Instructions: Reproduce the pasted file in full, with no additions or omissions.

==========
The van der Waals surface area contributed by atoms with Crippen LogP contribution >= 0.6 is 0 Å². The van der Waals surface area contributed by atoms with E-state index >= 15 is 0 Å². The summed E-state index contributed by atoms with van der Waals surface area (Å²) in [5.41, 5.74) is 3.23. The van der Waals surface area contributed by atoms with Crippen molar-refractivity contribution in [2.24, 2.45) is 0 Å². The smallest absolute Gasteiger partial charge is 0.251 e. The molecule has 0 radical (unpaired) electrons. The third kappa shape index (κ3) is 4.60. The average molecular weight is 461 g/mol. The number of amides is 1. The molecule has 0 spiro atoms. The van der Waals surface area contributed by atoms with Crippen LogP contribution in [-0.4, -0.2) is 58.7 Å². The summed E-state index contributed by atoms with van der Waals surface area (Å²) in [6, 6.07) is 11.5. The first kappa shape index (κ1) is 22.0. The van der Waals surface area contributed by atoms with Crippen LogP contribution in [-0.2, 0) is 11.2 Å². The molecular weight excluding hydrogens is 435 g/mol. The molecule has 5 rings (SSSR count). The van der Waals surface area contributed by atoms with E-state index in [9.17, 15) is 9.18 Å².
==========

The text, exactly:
The van der Waals surface area contributed by atoms with Crippen LogP contribution >= 0.6 is 0 Å². The van der Waals surface area contributed by atoms with E-state index >= 15 is 0 Å². The summed E-state index contributed by atoms with van der Waals surface area (Å²) in [5.41, 5.74) is 3.23. The van der Waals surface area contributed by atoms with Crippen molar-refractivity contribution in [2.24, 2.45) is 0 Å². The smallest absolute Gasteiger partial charge is 0.251 e. The molecule has 0 radical (unpaired) electrons. The third kappa shape index (κ3) is 4.60. The average molecular weight is 461 g/mol. The number of amides is 1. The molecule has 0 spiro atoms. The van der Waals surface area contributed by atoms with Crippen LogP contribution in [-0.4, -0.2) is 58.7 Å². The summed E-state index contributed by atoms with van der Waals surface area (Å²) in [6, 6.07) is 11.5. The first kappa shape index (κ1) is 22.0. The van der Waals surface area contributed by atoms with Crippen LogP contribution in [-0.2, 0) is 11.2 Å². The molecular weight excluding hydrogens is 435 g/mol. The molecule has 5 rings (SSSR count). The van der Waals surface area contributed by atoms with E-state index in [9.17, 15) is 9.18 Å².